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Three Proven Ways to Manage Your Indoor Humidity
05 Jul
By: Climate Control
Technician changing an air filter

For the typical home, a heating and air conditioning system will serve as the primary tool for keeping the indoor air at a comfortable temperature. The HVAC system will also have the task of keeping your indoor humidity at an appropriate level. However, running your air conditioner isn't the only way to maintain the humidity in your home or business. Here are three proven methods for managing your indoor air quality this summer:

Method #1: Running a Standalone Dehumidifier

A standalone dehumidifier is one of the most common methods for controlling the moisture level indoors. This should come as no surprise given how effective these devices are. Depending on the layout of your home or business and how well the HVAC system circulates the indoor air, buildings may require multiple dehumidifiers, one for each room or area. And since most dehumidifiers have several settings and functions, it should be easy to keep the relative humidity at the desired comfort level.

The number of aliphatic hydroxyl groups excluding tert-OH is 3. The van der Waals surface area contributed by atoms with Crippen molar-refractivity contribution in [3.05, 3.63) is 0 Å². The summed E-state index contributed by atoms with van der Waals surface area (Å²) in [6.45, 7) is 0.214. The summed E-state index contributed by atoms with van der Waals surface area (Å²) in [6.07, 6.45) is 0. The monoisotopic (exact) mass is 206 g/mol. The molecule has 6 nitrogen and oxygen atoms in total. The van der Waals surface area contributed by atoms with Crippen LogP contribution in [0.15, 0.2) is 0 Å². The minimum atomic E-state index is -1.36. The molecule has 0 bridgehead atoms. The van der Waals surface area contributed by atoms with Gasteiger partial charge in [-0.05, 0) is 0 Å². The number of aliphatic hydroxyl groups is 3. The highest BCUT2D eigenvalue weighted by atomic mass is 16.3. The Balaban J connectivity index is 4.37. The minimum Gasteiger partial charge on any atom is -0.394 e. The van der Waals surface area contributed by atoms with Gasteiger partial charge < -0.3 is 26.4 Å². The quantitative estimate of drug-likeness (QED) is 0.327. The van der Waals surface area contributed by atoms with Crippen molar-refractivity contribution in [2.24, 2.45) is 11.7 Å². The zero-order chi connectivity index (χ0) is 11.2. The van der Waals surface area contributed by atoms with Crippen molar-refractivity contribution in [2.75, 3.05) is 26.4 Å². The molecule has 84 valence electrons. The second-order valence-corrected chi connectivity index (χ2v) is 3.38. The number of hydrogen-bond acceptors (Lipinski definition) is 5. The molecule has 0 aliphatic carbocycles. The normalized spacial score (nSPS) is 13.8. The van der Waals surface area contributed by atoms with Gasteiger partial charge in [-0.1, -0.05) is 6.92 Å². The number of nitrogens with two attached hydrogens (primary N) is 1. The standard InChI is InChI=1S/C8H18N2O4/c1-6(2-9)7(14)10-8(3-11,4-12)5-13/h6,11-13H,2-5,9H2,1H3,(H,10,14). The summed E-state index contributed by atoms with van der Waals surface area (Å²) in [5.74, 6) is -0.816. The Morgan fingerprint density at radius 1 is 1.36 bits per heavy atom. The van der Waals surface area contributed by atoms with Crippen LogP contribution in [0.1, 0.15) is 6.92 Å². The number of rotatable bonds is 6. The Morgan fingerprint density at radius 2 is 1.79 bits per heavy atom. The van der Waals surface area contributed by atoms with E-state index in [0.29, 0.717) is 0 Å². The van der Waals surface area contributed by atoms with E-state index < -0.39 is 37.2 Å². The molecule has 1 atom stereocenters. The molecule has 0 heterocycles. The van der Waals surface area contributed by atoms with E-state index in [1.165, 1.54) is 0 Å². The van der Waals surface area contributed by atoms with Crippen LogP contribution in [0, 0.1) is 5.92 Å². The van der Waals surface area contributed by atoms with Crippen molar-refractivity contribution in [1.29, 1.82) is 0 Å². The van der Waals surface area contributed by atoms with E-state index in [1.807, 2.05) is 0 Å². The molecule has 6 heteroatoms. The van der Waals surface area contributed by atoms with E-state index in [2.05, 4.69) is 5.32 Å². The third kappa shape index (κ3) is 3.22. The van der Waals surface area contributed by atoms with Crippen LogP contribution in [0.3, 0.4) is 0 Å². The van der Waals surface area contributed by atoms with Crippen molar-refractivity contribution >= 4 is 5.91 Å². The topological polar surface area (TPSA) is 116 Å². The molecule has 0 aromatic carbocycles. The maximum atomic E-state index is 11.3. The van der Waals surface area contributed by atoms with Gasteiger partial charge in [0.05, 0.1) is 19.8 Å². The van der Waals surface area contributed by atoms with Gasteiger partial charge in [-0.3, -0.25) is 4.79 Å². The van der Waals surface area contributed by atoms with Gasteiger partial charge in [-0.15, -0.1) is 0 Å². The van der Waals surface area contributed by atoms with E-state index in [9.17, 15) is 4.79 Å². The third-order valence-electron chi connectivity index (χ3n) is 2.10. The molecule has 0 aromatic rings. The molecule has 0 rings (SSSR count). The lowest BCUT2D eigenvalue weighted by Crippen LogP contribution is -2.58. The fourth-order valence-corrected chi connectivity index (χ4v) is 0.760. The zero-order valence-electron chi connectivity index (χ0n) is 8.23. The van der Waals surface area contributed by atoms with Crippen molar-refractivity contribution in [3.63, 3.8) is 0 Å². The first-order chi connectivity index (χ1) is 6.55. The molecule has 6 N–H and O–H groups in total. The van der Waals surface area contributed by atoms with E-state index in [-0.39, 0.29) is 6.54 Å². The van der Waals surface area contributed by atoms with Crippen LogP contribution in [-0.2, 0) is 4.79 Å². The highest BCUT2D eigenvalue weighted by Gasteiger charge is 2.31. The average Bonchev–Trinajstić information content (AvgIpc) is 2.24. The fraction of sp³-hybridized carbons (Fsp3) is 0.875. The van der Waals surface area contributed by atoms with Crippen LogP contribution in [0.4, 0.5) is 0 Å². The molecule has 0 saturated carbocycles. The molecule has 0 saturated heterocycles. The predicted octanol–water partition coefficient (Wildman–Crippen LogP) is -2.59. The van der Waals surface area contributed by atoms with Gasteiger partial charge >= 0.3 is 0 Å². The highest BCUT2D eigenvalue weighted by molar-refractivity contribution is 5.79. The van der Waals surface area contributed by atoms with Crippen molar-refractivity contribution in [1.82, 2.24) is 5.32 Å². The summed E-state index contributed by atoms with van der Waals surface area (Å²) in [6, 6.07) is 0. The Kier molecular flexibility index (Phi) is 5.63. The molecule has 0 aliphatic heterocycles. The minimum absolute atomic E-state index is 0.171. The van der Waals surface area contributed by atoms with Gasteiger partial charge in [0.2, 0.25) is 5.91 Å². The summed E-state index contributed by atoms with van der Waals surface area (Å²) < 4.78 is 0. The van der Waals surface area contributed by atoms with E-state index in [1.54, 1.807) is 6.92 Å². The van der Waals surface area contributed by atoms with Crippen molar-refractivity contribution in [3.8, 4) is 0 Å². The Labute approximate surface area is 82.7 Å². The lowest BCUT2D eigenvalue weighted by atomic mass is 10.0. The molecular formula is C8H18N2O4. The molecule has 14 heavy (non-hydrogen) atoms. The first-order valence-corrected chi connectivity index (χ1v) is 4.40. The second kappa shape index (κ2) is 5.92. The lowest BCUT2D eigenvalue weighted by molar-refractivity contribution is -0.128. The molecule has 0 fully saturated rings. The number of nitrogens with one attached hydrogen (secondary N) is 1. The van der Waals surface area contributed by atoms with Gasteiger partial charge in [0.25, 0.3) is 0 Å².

Method #2: Use Exhaust Fans

Indoor moisture can come from a variety of sources, but the kitchen and bathroom are often the largest producers of indoor humidity. Warm showers and boiling pots release significant amounts of moisture into the air. Exhaust fans are perfect for transferring this muggy air outside instead of letting it raise indoor humidity levels.

So the next time you take a shower or boil a pot of soup, turn on the exhaust fan and send that moist air outside before it can spread throughout the home. If you don't have an exhaust fan, consider installing one. By helping lower indoor air humidity, exhaust fans will reduce mold growth and protect wood furniture and hardwood flooring.

Method #3: Open Windows

On days that are cool and pleasant, opening windows is a perfect and free way to not only keep your home or business cool, but also lower its indoor humidity. Windows serve as an excellent method of circulating the humid, warm and stale air outdoors and replacing it with fresh, cool and dry air.

One thing to keep in mind is that this method only works when the outdoor air is less humid than the indoor air it's going to replace. Also, if the outdoor air is much warmer than the indoor air, any drop in humidity will also require the running of the air conditioner. Therefore, keeping the windows open won't always be an energy efficient method of managing indoor humidity levels.

If you'd like to learn more about how your heating and air conditioning system can help manage your indoor humidity, contact our team at Climate Control online.

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